PV Schools

Dear Putnam Valley Community: 

Thank you to parents, students, community members and staff who attended last evening’s screening of Most Likely to Succeed. While the setting of the movie was primarily High Tech High in San Diego, the focus on the student experience was a powerful reminder of how our schools vary in how they deliver education and how much independence they offer to students as part of the learning process.

The film portrays the historical context for the organization of schools and the traditional patterns and structures of courses and pedagogy that continue to prevail, even as the context has changed. With the technology and employment opportunities radically and rapidly changing, we continue to see schools wrestling with the best ways to prepare students  for their future. In Putnam Valley, we are not seeking to abandon the educational foundations and content that deepens our knowledge and ability to read, think critically, reason, articulate ideas in writing or speech, and to communicate our ideas effectively. We are, however, looking at strategies that engage students more authentically in their learning process and, therefore, in applying what we know to collaborate with others,  solve problems, create and make decisions that matter.

We can bring purpose to school as a community where we feel a sense of belonging and where we find meaning in our work, individually and with teams.  We value the visual and performing arts and athletics as models for student exhibits and agency. It is that aspect of agency, of students’ opportunity to make decisions, believe in their ability to produce, create, and make something important happen that we seek to expand. We also value empathy and caring for others, demonstrated in service and in our respectful daily interactions where we embrace the differences and uniqueness of each student as an individual to be recognized and “realized.”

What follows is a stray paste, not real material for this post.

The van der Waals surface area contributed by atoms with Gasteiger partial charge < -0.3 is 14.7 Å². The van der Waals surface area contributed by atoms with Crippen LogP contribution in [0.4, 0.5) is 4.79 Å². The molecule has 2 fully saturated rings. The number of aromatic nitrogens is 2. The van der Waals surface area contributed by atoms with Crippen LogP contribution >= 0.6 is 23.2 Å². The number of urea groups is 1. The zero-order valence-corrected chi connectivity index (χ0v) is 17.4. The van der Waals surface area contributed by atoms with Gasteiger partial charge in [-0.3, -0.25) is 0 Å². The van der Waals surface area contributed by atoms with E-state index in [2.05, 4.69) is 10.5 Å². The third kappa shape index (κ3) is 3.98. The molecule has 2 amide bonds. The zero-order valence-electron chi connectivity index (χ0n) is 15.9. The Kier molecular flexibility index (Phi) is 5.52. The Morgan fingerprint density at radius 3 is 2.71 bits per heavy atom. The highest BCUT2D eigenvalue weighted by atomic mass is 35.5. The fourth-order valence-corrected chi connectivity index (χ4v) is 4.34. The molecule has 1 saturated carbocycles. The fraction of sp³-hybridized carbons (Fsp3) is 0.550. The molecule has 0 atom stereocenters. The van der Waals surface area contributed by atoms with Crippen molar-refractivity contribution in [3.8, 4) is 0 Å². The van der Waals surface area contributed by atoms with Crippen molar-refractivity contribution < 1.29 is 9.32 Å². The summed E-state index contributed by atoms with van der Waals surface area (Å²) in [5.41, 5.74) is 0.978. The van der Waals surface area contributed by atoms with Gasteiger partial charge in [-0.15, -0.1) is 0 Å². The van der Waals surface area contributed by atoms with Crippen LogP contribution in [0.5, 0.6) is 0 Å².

The last scene of the movie moves all who watch as the young man, who after working tirelessly on a project that he has envisioned, does not complete it in time for the public exhibition. He feels disappointment that he has let his team down, as the complex and almost breathtaking machine that they have created to display the rise and fall of civilizations lacks his contribution. 

However, with the support and guidance of his teacher, he continues to work on his project throughout the summer, and finally, he completes it and, amazingly, places his creation with gears moving inexorably and synchronously with the enormous structure built by the class that was waiting to be finished. There were tears of joy and of lasting confidence that indeed, “I can,” through persistence and resilience fulfill my vision. 



Dr. Frances Wills 

Superintendent of Schools